Avoiding Litigation: The Cost of Inspections

By Keith Swift, PhD
InterNACHI member/InterNACHI Report Writing Consultant
President, Porter Valley Software

Litigation is costing the real estate industry millions of dollars every year, and that cost is increasing. The good old days when deals were cinched with a handshake are gone, and have been since the early sixties when real estate agents began to be sued as though they were vagrants selling snake oil. Defenseless, and unable to attest to the conditions of the properties they were selling, they wisely began to advise their clients to seek the evaluation of specialists. Contractors saw a new market for their services and began advertising themselves as inspectors, and an industry was born. Many others followed, some less qualified, but all equally eager to meet a growing demand. The inspection industry flourished, virtually unregulated. Organizations were formed and services became somewhat more standardized and thereby informally regulated, but despite this litigation continued to increase. The only difference was that inspectors began to be sued along with the agents, as attorneys gathered like vultures.

Faced with lawsuits, many inspectors simply faded away, and agents and inspectors came to regard each other as adversaries. And that, unfortunately, has characterized their relationship ever since, and prevents them from uniting against the threat of litigation. The agents regrouped and, in an effort to further limit their own liability, formulated lists of “approved” inspectors, who were somehow deemed worthy because they happened to have errors and omissions insurance and belonged to an organization of inspectors. In turn, the inspectors closed ranks, compared war stories, and devised spurious new contracts with mind-numbing legal jargon designed to also limit their liability, but all to no avail. Litigation continued to increase, along with the number of inspectors with deep pockets. If all litigation was fair and reasonable, or even if most of it was, there would be no cause for alarm, but it’s not. Innocent agents and inspectors alike are being sued every day, and cases are being settled that make a mockery of justice, while more and more attorneys flock to the scene with their beaks agape. Meanwhile, despite attempts by various organizations to create a professional image for inspectors, the public learns mostly from what they see on national television, and it has not been good.

Inspectors and real estate agents don’t enjoy a very positive image. Agents have long been stereotyped as being dishonest, and are ranked on a par with used-car salesmen in national surveys, but most of what the public has recently come to learn about inspectors has been from exposes of grossly incompetent ones that were paraded on national television in primetime. Of course, the exposes were carefully edited to be more entertaining than educational, which is characteristic of the liberal media. But we shouldn’t pretend that these negative stereotypes are unfounded. Some agents are corrupt, and others are simply foolish, and whereas some inspectors are merely incompetent others are truly negligent. But let’s talk about the real cost of inspections.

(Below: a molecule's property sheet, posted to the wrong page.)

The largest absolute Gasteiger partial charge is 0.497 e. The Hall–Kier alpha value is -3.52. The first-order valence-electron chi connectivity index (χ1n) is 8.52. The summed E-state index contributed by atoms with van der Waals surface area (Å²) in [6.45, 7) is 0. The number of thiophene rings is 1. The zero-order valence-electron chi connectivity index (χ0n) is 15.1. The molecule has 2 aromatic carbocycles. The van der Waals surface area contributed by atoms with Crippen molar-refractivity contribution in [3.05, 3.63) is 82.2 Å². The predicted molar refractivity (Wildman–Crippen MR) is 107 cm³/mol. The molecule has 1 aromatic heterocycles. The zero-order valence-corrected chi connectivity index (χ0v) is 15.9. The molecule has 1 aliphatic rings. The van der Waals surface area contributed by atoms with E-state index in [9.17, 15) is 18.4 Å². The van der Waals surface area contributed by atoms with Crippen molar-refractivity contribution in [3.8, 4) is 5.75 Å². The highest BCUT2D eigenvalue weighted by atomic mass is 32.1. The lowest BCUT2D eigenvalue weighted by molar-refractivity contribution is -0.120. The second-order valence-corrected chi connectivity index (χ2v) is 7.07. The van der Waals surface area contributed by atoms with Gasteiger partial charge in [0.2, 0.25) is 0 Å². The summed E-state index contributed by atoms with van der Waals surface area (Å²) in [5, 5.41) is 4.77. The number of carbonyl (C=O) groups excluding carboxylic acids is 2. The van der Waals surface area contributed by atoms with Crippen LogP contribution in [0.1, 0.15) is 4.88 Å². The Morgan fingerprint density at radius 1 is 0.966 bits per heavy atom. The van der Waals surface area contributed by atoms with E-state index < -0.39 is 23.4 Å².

Geologists and structural engineers typically charge six to eight hundred dollars for a verbal report, and approximately double that for a written one. Inspectors rarely charge anywhere near that, and yet their responsibilities are far greater, and in some states their liability can extend for as long as four years. The reasons for this glaring disparity are obviously difficult to explain. Most inspectors consider geologists and engineers to be professionals, and even though their own services entail far greater responsibilities they don’t seem to regard themselves as such, or if they did you’d think they’d demand similar fees. By contrast, realtors do regard themselves as professionals, and have indirectly contributed to the negative stereotype of inspectors because, in spite of the fact that they receive a percentage of the sale’s price of a residence, they expect inspectors to charge a pittance based on its square foot size and not on its value. Similarly, they commonly shop for discounted fees, and make it clear that they are not willing to read substantial reports, and typically brand inspectors that provide them as deal-killers. What they want to see are five to six-page reports with check boxes and chicken scratches from inspectors who are “realtor friendly,” and we all know what that means. But let’s just say what it means. It means that there are thousands of inspectors doing two or three inspections a day for a mere pittance, leaving themselves in legal jeopardy, and denigrating the professional image of inspectors everywhere, while pandering to thousands of real estate agents, many of whom don’t give a damn about anything but closing their deals!

Yet, in spite of rampant litigation and escalating insurance premiums, most inspectors regard any suggestion to restructure fees as price fixing!  I’m not prepared to suggest a fee schedule but, if I did, it would certainly take into account that clients are not paying inspectors for what they do but for what they know. It would also take into account the value of a property, the duration of an inspector’s liability for it, the rising cost of their insurance, and the likelihood of their being sued, or dragged into lawsuits. So what is the true cost of an inspection? You might want to ask an attorney, but it’s stipulated in almost every summons and complaint, and typically reads something like this: “To be determined at the time of the trial.” Money is the counter by which culture is distributed.   

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